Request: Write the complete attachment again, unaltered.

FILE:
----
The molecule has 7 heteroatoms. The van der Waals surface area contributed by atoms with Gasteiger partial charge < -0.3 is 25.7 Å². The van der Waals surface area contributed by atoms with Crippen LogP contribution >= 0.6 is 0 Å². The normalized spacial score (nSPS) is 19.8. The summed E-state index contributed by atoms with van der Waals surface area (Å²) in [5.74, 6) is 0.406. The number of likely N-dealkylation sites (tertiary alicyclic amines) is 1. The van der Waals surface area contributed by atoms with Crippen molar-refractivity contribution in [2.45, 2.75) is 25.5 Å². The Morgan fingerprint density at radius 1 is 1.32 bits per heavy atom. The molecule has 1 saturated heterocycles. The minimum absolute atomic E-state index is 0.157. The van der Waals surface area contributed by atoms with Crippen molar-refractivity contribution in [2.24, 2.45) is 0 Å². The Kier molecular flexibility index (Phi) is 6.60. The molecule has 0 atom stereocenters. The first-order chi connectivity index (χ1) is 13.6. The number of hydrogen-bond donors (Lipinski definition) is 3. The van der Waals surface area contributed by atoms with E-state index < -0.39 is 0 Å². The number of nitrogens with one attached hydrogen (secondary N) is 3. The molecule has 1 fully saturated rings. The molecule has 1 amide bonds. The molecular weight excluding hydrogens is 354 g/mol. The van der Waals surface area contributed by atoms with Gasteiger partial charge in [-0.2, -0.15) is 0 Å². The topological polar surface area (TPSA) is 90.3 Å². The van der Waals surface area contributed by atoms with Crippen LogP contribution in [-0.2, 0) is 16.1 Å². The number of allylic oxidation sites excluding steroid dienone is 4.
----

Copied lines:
The molecule has 7 heteroatoms. The van der Waals surface area contributed by atoms with Gasteiger partial charge < -0.3 is 25.7 Å². The van der Waals surface area contributed by atoms with Crippen LogP contribution >= 0.6 is 0 Å². The normalized spacial score (nSPS) is 19.8. The summed E-state index contributed by atoms with van der Waals surface area (Å²) in [5.74, 6) is 0.406. The number of likely N-dealkylation sites (tertiary alicyclic amines) is 1. The van der Waals surface area contributed by atoms with Crippen molar-refractivity contribution in [2.45, 2.75) is 25.5 Å². The Morgan fingerprint density at radius 1 is 1.32 bits per heavy atom. The molecule has 1 saturated heterocycles. The minimum absolute atomic E-state index is 0.157. The van der Waals surface area contributed by atoms with Crippen molar-refractivity contribution in [2.24, 2.45) is 0 Å². The Kier molecular flexibility index (Phi) is 6.60. The molecule has 0 atom stereocenters. The first-order chi connectivity index (χ1) is 13.6. The number of hydrogen-bond donors (Lipinski definition) is 3. The van der Waals surface area contributed by atoms with E-state index < -0.39 is 0 Å². The number of nitrogens with one attached hydrogen (secondary N) is 3. The molecule has 1 fully saturated rings. The molecule has 1 amide bonds. The molecular weight excluding hydrogens is 354 g/mol. The van der Waals surface area contributed by atoms with Gasteiger partial charge in [-0.2, -0.15) is 0 Å². The topological polar surface area (TPSA) is 90.3 Å². The van der Waals surface area contributed by atoms with Crippen LogP contribution in [-0.2, 0) is 16.1 Å². The number of allylic oxidation sites excluding steroid dienone is 4.